almart is rolling out a new way of tracking inventory — and customers, according to privacy advocates — next month, by attaching radio-frequency ID (RFID) tags to jeans and underwear. Though the tags ostensibly let employees assess stock supplies more accurately, opponents allege that these "spytags" let Walmart and other unscrupulous marketers track buyers' behavior once they leave the store. Nonsense, say Walmart and retailers who already use the technology. Should consumers be worried?
This is an inevitable development: Ooooh, "horrors!" says Dennis Kneale in CNBC. "Walmart wants to track your panties purchases." This silly flap wouldn't even make the news if it didn't involve the "Darth Vader of retailers." But "the Cassandras of the privacy movement" can't stop this "inevitable tech trend," because it makes serious financial sense. Besides, in the age of Facebook, will anybody really join this "privacy prude" parade?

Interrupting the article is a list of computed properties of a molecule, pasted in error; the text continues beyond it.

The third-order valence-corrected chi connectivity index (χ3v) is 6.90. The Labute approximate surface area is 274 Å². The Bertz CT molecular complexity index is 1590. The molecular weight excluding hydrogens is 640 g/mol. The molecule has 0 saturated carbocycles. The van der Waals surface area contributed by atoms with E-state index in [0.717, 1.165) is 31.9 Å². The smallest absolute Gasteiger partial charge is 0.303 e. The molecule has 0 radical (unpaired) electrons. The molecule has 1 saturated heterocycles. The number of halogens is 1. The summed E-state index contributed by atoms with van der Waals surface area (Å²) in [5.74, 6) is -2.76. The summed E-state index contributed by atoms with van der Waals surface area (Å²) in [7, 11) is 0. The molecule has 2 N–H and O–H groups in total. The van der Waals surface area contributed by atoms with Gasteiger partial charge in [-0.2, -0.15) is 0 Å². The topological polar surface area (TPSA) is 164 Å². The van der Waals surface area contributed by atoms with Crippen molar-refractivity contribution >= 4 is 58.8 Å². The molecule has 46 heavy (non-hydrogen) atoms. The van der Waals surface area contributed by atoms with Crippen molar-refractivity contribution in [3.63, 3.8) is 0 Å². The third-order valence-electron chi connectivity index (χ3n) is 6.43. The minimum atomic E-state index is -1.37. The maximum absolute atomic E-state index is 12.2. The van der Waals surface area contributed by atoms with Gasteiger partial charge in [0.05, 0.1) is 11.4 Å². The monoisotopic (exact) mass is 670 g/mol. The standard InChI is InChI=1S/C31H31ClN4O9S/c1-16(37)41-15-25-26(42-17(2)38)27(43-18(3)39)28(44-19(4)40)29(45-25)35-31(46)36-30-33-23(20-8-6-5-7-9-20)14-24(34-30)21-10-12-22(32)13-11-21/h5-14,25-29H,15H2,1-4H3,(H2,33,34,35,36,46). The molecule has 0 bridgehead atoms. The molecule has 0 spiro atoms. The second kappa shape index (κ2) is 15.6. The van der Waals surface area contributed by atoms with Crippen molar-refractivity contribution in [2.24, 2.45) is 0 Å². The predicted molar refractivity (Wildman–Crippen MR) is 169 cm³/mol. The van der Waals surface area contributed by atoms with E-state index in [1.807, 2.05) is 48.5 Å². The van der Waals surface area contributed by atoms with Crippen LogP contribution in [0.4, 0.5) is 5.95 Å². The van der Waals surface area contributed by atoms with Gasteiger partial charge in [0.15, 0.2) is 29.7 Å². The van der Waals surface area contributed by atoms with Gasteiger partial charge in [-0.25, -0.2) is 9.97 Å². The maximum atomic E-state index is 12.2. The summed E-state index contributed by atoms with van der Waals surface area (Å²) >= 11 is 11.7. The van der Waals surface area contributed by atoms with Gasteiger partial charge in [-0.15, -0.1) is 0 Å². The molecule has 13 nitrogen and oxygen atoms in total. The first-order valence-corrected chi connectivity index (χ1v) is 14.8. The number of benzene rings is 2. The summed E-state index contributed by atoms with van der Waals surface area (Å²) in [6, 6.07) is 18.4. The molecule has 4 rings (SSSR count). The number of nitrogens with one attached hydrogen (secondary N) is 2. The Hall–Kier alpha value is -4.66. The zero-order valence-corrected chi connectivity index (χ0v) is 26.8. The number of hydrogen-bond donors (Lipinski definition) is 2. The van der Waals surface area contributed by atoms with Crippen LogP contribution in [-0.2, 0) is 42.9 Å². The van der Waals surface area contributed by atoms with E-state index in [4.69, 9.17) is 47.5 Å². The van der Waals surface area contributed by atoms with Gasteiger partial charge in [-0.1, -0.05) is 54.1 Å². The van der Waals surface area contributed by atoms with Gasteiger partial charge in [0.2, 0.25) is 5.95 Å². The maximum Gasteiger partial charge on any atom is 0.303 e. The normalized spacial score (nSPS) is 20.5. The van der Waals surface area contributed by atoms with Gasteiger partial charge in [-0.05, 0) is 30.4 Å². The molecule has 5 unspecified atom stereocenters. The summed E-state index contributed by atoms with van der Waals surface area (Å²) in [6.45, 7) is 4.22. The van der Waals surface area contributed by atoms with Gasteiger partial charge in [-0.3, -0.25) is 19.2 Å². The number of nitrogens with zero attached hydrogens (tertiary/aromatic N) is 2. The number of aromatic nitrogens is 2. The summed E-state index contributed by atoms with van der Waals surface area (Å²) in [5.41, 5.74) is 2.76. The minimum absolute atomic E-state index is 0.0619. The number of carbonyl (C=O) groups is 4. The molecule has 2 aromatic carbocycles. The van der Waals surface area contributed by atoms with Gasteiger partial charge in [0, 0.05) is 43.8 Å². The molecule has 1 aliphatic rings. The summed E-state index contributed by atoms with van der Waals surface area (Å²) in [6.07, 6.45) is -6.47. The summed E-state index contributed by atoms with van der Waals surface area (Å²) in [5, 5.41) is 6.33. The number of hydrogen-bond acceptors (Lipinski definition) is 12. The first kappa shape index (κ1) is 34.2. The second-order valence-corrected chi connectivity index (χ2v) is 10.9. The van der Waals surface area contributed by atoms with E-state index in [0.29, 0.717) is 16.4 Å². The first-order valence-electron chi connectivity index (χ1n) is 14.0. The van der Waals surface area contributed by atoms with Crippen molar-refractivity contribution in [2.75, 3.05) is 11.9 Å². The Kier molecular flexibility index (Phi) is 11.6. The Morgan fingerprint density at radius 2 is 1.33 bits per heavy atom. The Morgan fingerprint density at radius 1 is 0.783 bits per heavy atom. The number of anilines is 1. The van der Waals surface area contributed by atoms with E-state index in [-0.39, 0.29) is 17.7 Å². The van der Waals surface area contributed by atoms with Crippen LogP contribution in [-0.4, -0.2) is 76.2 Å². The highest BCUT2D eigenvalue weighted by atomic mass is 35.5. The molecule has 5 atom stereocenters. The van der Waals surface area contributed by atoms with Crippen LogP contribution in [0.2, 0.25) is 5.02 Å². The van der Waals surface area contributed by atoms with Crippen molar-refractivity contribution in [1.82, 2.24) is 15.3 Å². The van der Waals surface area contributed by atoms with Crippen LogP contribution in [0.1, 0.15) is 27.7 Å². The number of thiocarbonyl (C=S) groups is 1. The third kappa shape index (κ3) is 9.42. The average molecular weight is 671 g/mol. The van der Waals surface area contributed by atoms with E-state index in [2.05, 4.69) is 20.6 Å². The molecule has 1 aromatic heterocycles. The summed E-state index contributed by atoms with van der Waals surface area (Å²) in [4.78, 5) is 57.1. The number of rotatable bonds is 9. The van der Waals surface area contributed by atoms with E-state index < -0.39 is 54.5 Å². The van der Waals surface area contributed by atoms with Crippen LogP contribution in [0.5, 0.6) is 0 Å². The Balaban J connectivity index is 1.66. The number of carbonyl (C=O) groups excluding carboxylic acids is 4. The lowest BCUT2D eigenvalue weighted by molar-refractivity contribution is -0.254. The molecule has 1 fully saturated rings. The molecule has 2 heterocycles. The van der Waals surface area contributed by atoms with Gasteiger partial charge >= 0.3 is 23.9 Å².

"Wal-Mart's privacy invasion—Not!"
Walmart's being a bit "Big Brother-y": Sorry, but the notion that Walmart can always track your underwear, or at least the smart tag inside it, is "kind of creepy," says Leonora Epstein in The Frisky. That's doubly true of criminals with access to the scanning technology. One question: "Why just jeans and underwear?"
"Wal-Mart will know where your jeans are..."
The privacy panic is being overstated: The real fear here is change, says Jeff Jarvis in The Faster Times. The kind of fear that rears its head every time a new technology is introduced. I personally want shelves stocked efficiently, so I can find what I want, and if they scan my pants, so what? Walmart finds out "I'm no longer the svelte [size] 32 I once was?" Terrifying.
"The privacy wingnuts take on Wal-Mart"
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